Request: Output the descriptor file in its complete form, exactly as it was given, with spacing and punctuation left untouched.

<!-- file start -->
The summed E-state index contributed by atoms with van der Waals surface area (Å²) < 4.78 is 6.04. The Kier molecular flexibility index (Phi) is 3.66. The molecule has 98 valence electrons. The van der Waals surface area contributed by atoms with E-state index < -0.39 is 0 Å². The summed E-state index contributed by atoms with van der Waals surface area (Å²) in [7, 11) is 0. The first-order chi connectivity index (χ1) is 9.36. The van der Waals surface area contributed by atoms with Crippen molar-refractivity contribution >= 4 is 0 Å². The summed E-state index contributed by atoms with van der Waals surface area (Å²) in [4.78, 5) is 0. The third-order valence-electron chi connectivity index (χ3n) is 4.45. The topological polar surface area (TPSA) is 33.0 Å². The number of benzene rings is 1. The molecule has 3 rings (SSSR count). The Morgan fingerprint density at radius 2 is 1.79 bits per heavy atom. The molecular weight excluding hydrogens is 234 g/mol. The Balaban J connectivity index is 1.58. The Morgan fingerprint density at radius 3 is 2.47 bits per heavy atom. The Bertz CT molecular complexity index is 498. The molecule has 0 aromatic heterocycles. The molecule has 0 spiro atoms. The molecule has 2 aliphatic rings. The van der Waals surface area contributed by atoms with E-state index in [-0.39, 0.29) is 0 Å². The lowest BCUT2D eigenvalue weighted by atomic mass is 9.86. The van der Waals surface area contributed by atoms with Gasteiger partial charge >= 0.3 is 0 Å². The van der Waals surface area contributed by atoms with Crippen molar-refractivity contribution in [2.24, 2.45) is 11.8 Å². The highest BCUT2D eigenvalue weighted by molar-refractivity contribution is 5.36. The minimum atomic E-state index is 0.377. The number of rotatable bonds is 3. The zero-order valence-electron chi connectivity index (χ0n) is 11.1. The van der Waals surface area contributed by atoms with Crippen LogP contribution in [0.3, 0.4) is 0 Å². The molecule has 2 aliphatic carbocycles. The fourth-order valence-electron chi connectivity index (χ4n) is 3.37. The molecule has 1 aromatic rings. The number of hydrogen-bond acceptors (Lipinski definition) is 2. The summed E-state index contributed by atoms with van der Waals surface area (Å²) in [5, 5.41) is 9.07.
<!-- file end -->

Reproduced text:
The summed E-state index contributed by atoms with van der Waals surface area (Å²) < 4.78 is 6.04. The Kier molecular flexibility index (Phi) is 3.66. The molecule has 98 valence electrons. The van der Waals surface area contributed by atoms with E-state index < -0.39 is 0 Å². The summed E-state index contributed by atoms with van der Waals surface area (Å²) in [7, 11) is 0. The first-order chi connectivity index (χ1) is 9.36. The van der Waals surface area contributed by atoms with Crippen molar-refractivity contribution >= 4 is 0 Å². The summed E-state index contributed by atoms with van der Waals surface area (Å²) in [4.78, 5) is 0. The third-order valence-electron chi connectivity index (χ3n) is 4.45. The topological polar surface area (TPSA) is 33.0 Å². The number of benzene rings is 1. The molecule has 3 rings (SSSR count). The Morgan fingerprint density at radius 2 is 1.79 bits per heavy atom. The molecular weight excluding hydrogens is 234 g/mol. The Balaban J connectivity index is 1.58. The Morgan fingerprint density at radius 3 is 2.47 bits per heavy atom. The Bertz CT molecular complexity index is 498. The molecule has 0 aromatic heterocycles. The molecule has 0 spiro atoms. The molecule has 2 aliphatic rings. The van der Waals surface area contributed by atoms with E-state index in [-0.39, 0.29) is 0 Å². The lowest BCUT2D eigenvalue weighted by atomic mass is 9.86. The van der Waals surface area contributed by atoms with Gasteiger partial charge >= 0.3 is 0 Å². The van der Waals surface area contributed by atoms with Crippen molar-refractivity contribution in [2.24, 2.45) is 11.8 Å². The highest BCUT2D eigenvalue weighted by molar-refractivity contribution is 5.36. The minimum atomic E-state index is 0.377. The number of rotatable bonds is 3. The zero-order valence-electron chi connectivity index (χ0n) is 11.1. The van der Waals surface area contributed by atoms with Crippen LogP contribution in [0.3, 0.4) is 0 Å². The molecule has 2 aliphatic carbocycles. The fourth-order valence-electron chi connectivity index (χ4n) is 3.37. The molecule has 1 aromatic rings. The number of hydrogen-bond acceptors (Lipinski definition) is 2. The summed E-state index contributed by atoms with van der Waals surface area (Å²) in [5, 5.41) is 9.07.